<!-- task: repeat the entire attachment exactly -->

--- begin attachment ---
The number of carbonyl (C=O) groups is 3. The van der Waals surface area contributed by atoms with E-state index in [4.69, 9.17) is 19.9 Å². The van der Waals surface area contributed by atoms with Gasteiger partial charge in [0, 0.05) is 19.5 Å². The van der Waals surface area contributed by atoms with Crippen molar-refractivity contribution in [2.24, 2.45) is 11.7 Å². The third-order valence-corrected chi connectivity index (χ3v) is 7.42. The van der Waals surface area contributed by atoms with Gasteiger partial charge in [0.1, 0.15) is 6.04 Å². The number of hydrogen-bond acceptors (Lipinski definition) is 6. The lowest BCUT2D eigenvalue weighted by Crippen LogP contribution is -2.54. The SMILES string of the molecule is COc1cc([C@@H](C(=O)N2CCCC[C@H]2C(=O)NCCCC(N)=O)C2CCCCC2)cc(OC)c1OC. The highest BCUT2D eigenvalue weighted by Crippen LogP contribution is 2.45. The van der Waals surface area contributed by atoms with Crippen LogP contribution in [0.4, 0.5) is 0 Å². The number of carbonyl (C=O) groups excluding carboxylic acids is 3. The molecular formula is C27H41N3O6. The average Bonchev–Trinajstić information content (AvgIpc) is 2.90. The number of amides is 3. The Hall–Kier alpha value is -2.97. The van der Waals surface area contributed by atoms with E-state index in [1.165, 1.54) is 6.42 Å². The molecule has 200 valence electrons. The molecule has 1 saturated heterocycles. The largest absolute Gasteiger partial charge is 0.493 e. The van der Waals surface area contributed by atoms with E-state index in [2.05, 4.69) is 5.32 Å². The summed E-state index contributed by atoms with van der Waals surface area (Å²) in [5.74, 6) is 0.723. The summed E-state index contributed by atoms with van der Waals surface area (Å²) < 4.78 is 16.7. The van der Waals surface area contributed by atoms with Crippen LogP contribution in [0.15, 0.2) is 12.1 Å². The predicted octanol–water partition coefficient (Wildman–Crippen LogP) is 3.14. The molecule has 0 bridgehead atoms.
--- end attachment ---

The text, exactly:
The number of carbonyl (C=O) groups is 3. The van der Waals surface area contributed by atoms with E-state index in [4.69, 9.17) is 19.9 Å². The van der Waals surface area contributed by atoms with Gasteiger partial charge in [0, 0.05) is 19.5 Å². The van der Waals surface area contributed by atoms with Crippen molar-refractivity contribution in [2.24, 2.45) is 11.7 Å². The third-order valence-corrected chi connectivity index (χ3v) is 7.42. The van der Waals surface area contributed by atoms with Gasteiger partial charge in [0.1, 0.15) is 6.04 Å². The number of hydrogen-bond acceptors (Lipinski definition) is 6. The lowest BCUT2D eigenvalue weighted by Crippen LogP contribution is -2.54. The SMILES string of the molecule is COc1cc([C@@H](C(=O)N2CCCC[C@H]2C(=O)NCCCC(N)=O)C2CCCCC2)cc(OC)c1OC. The highest BCUT2D eigenvalue weighted by Crippen LogP contribution is 2.45. The van der Waals surface area contributed by atoms with Crippen LogP contribution in [0.4, 0.5) is 0 Å². The number of carbonyl (C=O) groups excluding carboxylic acids is 3. The molecular formula is C27H41N3O6. The average Bonchev–Trinajstić information content (AvgIpc) is 2.90. The number of amides is 3. The Hall–Kier alpha value is -2.97. The van der Waals surface area contributed by atoms with E-state index in [1.165, 1.54) is 6.42 Å². The molecule has 200 valence electrons. The molecule has 1 saturated heterocycles. The largest absolute Gasteiger partial charge is 0.493 e. The van der Waals surface area contributed by atoms with E-state index in [2.05, 4.69) is 5.32 Å². The summed E-state index contributed by atoms with van der Waals surface area (Å²) in [5.74, 6) is 0.723. The summed E-state index contributed by atoms with van der Waals surface area (Å²) < 4.78 is 16.7. The van der Waals surface area contributed by atoms with Crippen LogP contribution in [0.15, 0.2) is 12.1 Å². The predicted octanol–water partition coefficient (Wildman–Crippen LogP) is 3.14. The molecule has 0 bridgehead atoms.